Polyamines are ubiquitous components of all living cells, and their depletion usually causes cytostasis, a strategy employed for treatment of West African trypanosomiasis. To evaluate polyamine depletion as an anti-malarial strategy, cytostasis caused by the co-inhibition of S-adenosylmethionine decarboxylase/ ornithine decarboxylase in Plasmodium falciparum was studied with a comprehensive transcriptome, proteome, and metabolome investigation. Highly synchronized cultures were sampled just before and during cytostasis, and a novel zero time point definition was used to enable interpretation of results in lieu of the developmentally regulated control of gene expression in P. falciparum. Transcriptome analysis revealed the occurrence of a generalized transcriptional arrest just prior to the growth arrest due to polyamine depletion. However, the abundance of 538 transcripts was differentially affected and included three perturbation-specific compensatory transcriptional responses as follows: the increased abundance of the transcripts for lysine decarboxylase and ornithine aminotransferase and the decreased abundance of that for S-adenosylmethionine synthetase. Moreover, the latter two compensatory mechanisms were confirmed on both protein and metabolite levels confirming their biological relevance. In contrast with previous reports, the results provide evidence that P. falciparum responds to alleviate the detrimental effects of polyamine depletion via regulation of its transcriptome and subsequently the proteome and metabolome.Polyamines such as putrescine, spermidine, and spermine are small organic compounds containing two or more amino groups. At physiological pH, these polycations interact electrostatically with numerous anionic macromolecules, thereby stabilizing DNA, RNA, nucleoside triphosphates (e.g. ATP), phospholipids, and proteins (1, 2). These interactions with polyamines can alter DNA conformation, regulate replication and transcription, strengthen membranes, regulate ion channels, and protect DNA and phospholipids from oxidative stress (1-5). Yet polyamines are also implicated in apoptosis (5). Polyamine depletion generally causes cytostasis or growth arrest, which implies that these molecules are involved in cell cycle progression and regulation, and it is speculated that polyamines regulate cyclin degradation (1, 6, 7). Therefore, polyamines are essential for cellular growth, differentiation, and macromolecular synthesis and are ubiquitous components of all living cells, except two orders of Archaea (1). Polyamine metabolism is particularly important in rapidly proliferating cells and has been exploited in the treatment of cancer (1) and parasitic diseases (8). Polyamine metabolism of the malaria parasite Plasmodium falciparum is also a potential target for therapeutic intervention (9, 10).Polyamine and methionine metabolism are closely connected. This is particularly evident in Plasmodium where the two rate-limiting enzymes of polyamine biosynthesis, ornithine decarboxylase (ODC) 2 and S-adenosylme...
SummaryThe genome of the malaria parasite Plasmodium falciparum contains several multicopy gene families, including var, rifin, stevor and Pfmc-2TM. These gene families undergo expression switching and appear to play a role in antigenic variation. It has recently been shown that forcing parasites to express high copy numbers of transcriptionally active, episomal var promoters led to gradual downregulation and eventual silencing of the entire var gene family, suggesting that a limiting titratable factor plays a role in var gene activation. Through similar experiments using rifin, stevor or Pfmc-2TM episomal promoters we show that promoter titration can be used as a general method to downregulate multicopy gene families in P. falciparum. Additionally, we show that promoter titration with var, rifin, stevor or Pfmc-2TM episomal promoters results in downregulation of expression not only of the family to which the episomal promoter belongs, but also members of the other gene families, suggesting that the var-specific titratable factor previously described is shared by all four families. Further, transcriptionally active promoters from different families colocalize within the same subnuclear expression site, indicating that the role that nuclear architecture plays in var gene regulation also likely applies to the other multicopy gene families of P. falciparum.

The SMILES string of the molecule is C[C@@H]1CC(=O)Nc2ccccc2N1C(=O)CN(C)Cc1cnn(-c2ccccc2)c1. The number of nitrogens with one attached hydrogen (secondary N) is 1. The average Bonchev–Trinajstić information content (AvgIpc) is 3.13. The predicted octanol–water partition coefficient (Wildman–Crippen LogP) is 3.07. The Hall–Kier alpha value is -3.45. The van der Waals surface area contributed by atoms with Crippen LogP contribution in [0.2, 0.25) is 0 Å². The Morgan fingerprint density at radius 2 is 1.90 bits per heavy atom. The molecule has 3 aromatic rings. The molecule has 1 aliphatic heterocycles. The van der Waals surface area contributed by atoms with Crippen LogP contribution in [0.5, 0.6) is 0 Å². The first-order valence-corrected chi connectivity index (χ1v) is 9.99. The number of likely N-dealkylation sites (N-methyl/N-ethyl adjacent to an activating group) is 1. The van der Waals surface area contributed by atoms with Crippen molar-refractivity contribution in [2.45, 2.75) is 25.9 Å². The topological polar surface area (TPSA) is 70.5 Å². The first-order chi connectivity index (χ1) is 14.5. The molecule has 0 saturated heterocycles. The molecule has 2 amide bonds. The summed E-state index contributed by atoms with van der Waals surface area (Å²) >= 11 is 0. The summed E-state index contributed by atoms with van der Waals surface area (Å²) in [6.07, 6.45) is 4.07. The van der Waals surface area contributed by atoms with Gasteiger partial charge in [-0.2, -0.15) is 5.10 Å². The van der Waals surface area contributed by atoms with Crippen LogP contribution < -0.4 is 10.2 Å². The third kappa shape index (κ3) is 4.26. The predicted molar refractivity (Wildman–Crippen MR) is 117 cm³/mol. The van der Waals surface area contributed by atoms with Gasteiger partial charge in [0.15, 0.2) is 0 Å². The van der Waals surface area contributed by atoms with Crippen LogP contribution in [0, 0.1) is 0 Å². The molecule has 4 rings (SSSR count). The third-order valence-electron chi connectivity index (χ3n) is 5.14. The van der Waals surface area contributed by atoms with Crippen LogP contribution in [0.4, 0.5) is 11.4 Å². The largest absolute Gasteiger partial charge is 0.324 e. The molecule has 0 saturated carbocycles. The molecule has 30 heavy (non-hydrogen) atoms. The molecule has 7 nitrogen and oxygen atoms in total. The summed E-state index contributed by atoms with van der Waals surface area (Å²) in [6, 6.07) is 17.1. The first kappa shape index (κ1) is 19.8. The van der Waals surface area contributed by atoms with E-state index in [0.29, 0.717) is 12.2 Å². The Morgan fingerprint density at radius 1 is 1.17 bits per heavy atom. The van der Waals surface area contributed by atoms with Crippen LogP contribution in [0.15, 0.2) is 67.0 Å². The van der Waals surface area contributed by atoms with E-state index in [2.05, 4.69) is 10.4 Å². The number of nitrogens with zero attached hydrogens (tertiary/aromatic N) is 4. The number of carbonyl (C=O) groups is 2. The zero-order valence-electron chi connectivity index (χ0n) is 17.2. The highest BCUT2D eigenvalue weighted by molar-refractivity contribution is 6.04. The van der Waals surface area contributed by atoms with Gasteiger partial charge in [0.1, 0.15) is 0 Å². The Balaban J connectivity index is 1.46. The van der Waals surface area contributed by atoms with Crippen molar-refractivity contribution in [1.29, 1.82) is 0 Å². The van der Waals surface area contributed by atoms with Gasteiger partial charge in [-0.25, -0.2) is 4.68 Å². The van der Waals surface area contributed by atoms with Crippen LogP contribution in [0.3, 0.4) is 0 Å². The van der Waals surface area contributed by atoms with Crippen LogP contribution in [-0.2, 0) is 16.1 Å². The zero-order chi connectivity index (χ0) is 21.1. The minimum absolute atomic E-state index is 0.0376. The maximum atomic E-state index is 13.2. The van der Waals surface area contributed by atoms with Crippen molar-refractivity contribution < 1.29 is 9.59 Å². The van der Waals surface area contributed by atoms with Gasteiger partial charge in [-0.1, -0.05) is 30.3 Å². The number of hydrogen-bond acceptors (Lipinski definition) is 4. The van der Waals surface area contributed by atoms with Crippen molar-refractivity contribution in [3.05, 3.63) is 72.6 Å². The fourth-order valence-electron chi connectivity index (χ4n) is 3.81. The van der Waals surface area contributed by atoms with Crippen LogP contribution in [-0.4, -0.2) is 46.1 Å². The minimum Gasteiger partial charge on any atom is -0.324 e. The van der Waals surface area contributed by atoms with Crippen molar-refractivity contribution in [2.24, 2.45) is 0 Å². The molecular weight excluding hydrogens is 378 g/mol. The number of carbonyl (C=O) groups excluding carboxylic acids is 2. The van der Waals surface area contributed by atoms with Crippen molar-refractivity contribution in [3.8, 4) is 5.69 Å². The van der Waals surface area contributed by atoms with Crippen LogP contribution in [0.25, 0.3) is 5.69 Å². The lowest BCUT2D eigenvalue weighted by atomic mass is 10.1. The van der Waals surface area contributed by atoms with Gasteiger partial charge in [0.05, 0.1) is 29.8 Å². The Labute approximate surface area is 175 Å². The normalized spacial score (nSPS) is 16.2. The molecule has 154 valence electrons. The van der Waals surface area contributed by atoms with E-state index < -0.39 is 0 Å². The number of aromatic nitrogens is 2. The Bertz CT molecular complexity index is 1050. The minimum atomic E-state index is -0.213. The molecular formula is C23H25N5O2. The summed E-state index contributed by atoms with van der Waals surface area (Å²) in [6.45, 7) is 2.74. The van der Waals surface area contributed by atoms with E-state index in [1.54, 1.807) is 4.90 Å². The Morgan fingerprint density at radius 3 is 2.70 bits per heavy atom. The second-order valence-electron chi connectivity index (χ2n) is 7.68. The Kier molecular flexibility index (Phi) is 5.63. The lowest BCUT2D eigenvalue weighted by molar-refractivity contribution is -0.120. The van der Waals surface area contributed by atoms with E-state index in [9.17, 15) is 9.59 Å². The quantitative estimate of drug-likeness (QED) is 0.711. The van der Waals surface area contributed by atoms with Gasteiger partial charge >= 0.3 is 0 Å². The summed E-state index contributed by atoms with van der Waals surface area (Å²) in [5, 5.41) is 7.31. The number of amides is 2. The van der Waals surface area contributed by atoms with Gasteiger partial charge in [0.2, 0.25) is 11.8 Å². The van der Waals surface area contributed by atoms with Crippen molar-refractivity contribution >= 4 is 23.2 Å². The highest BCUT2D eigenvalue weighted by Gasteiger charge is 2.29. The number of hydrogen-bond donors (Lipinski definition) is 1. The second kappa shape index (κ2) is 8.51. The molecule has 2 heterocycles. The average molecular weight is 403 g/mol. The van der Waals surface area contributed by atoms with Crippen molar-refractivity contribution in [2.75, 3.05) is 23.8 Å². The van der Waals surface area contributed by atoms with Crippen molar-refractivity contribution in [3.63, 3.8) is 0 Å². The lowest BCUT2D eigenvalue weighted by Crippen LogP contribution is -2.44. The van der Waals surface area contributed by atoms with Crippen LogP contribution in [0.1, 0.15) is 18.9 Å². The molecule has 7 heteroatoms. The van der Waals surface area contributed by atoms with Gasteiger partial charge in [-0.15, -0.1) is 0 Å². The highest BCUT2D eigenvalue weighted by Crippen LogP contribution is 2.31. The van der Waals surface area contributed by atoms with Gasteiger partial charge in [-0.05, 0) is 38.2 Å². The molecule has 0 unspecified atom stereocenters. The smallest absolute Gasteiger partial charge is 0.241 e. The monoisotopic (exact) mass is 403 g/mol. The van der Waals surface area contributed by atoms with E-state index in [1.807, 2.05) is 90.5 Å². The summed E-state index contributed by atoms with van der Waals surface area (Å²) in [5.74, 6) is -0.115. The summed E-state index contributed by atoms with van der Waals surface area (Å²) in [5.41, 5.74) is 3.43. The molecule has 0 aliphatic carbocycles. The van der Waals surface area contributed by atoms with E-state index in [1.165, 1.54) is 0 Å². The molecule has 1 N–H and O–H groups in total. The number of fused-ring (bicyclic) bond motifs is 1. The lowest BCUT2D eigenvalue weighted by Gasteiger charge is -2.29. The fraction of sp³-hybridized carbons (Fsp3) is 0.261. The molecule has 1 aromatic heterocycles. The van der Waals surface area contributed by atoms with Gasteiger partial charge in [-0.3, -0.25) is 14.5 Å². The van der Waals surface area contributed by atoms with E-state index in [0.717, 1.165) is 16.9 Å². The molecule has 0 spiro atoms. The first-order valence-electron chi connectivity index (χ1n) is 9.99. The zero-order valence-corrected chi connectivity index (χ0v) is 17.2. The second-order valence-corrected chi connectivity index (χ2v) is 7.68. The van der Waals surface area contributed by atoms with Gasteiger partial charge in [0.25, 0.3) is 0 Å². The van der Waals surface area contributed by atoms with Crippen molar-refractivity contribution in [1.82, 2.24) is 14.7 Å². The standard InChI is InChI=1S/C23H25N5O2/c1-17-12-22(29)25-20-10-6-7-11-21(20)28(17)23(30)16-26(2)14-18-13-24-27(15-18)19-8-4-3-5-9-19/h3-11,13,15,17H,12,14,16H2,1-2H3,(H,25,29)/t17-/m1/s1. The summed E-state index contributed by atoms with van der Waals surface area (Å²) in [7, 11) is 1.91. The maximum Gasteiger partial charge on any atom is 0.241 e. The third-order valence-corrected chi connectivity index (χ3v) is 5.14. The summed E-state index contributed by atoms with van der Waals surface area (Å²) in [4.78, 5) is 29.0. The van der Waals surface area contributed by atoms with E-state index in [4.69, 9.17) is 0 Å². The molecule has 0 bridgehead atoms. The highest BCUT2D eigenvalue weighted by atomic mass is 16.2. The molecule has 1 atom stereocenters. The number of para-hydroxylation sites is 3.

Alterations in regulatory networks contribute to evolutionary change. Transcriptional networks are reconfigured by changes in the binding specificity of transcription factors and their cognate sites. The evolution of RNA-protein regulatory networks is far less understood. The PUF (Pumilio and FBF) family of RNA regulatory proteins controls the translation, stability, and movements of hundreds of mRNAs in a single species. We probe the evolution of PUF-RNA networks by direct identification of the mRNAs bound to PUF proteins in budding and filamentous fungi and by computational analyses of orthologous RNAs from 62 fungal species. Our findings reveal that PUF proteins gain and lose mRNAs with related and emergent biological functions during evolution. We demonstrate at least two independent rewiring events for PUF3 orthologs, independent but convergent evolution of PUF4/5 binding specificity and the rewiring of the PUF4/5 regulons in different fungal lineages. These findings demonstrate plasticity in RNA regulatory networks and suggest ways in which their rewiring occurs.
Background: PUF protein RNA recognition is critical for target gene regulation. Results: A chemically conserved binding pocket in a subset of PUF proteins recognizes cytosine at different positions upstream of the core PUF recognition sequence. Conclusion: A specialized cytosine-binding pocket introduces qualitative and quantitative differences in RNA recognition by PUF proteins. Significance: Simple adaptations can diversify PUF protein RNA recognition.